The key is for us to look at our lives and identify any lack of true integrity within ourselves and then work to close those gaps.

My Lack of Integrity

Recently, one of my gaps in integrity was highlighted for me. I was at a youth soccer tournament as one of the coaches and a lesson was driven home for me again: real integrity means you are the same person in public as you are in private.

Twenty-six years ago I read a book by John Wooden, the famous UCLA basketball coach, called, They Call Me Coach. In it he talked about never swearing in front of his players. He learned the value of not swearing from his father. Since then I made a strong commitment to never swearing in public.

In all these years, I think I can remember less than a dozen times where I used foul language in a business situation, as a high school teacher, as an athletic coach, or with my family. However, when I’m by myself I use really intense foul language all the time.

I think my swearing goes back to my high school and college days where hardly a sentence was ever uttered by anyone without containing words beginning with f, d, g, or s.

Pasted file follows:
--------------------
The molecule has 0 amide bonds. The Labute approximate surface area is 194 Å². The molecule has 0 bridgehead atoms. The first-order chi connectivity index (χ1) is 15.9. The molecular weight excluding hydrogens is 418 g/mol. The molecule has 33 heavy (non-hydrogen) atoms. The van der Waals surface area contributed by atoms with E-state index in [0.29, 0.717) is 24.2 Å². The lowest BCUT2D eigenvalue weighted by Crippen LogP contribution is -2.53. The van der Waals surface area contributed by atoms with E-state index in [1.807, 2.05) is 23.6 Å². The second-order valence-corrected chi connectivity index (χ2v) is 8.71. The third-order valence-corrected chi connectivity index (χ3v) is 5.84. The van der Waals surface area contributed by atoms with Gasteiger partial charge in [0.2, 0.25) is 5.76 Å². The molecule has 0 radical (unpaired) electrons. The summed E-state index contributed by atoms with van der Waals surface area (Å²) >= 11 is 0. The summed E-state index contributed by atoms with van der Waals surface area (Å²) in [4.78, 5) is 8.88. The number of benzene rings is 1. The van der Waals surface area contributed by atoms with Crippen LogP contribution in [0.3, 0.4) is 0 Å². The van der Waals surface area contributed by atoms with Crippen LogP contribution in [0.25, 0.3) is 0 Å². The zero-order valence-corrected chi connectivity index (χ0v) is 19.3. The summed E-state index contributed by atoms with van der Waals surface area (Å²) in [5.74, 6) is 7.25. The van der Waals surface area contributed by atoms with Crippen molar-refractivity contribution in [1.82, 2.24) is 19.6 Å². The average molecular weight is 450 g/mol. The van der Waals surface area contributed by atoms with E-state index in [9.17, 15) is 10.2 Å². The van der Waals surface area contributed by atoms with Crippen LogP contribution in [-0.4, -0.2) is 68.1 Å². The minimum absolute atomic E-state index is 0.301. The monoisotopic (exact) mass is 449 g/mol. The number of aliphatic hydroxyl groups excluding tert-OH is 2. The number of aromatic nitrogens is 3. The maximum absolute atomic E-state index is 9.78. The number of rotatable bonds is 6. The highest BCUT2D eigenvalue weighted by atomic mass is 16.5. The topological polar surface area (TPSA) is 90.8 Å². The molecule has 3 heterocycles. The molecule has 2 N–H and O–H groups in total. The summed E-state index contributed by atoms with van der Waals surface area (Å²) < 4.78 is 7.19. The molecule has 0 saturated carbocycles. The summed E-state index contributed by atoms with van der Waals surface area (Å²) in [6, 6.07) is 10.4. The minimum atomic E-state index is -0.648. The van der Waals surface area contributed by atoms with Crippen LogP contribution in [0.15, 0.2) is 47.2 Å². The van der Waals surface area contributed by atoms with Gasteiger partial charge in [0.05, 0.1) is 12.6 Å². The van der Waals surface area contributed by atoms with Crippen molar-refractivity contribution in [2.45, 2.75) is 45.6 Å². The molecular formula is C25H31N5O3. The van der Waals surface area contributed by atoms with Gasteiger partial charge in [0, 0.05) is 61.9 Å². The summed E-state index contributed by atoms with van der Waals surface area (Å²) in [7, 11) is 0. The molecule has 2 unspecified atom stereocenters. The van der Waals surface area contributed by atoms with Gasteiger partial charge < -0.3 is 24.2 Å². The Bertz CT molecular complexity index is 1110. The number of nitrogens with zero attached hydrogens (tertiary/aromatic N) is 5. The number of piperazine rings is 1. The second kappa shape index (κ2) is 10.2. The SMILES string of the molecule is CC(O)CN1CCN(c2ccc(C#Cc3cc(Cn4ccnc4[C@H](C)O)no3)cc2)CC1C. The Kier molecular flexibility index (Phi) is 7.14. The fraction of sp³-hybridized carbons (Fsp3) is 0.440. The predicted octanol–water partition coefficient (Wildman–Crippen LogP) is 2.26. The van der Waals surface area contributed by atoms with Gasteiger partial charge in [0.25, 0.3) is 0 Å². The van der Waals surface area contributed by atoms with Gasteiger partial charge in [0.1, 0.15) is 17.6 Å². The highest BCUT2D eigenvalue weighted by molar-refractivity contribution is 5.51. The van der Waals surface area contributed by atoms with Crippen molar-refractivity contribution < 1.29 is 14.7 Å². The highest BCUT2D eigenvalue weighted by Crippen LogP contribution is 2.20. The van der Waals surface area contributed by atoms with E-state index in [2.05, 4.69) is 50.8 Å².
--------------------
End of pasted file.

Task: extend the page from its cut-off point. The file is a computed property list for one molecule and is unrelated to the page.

I avoided swearing when the games didn’t go our way that weekend or when I was discussing a play with a referee. I didn’t swear when speaking with the players or with the parents.

However, at one point during the weekend, I told my ten-year-old son, Ben, to wait in the lobby with the other players while I packed our car. When I got to the car, I realized I had left one of our suitcases in our hotel room.

Thinking I was all by myself, I said out loud, “What the (blank)? Where is my suitcase?” I turned around and I saw Ben walking toward me with another player. I thought they heard me, and I was totally embarrassed. They went into the other player’s car to get something with his mom.

They didn’t hear my foul language, but I was so upset that I went into the car and sat in the front seat for a long time even though I needed to get my luggage.

I realized I was being incongruent, one person in public and a different person in private. I heard the message loud and clear: “Either curse as loud as you can in every public gathering or don’t swear at all, but stop being a fake.” I realized right on the spot that I needed to a better job of integrating my internal integrity and my external integrity.

I realized I have to work much harder to not swear at all, even when I think I’m all by myself. For the past several weeks I’ve tried to immediately say, “Stop swearing!” whenever I use foul language when I’m by myself. Slowly, steadily, I need to replace that bad habit with a healthier one.

Where can you strengthen your integrity?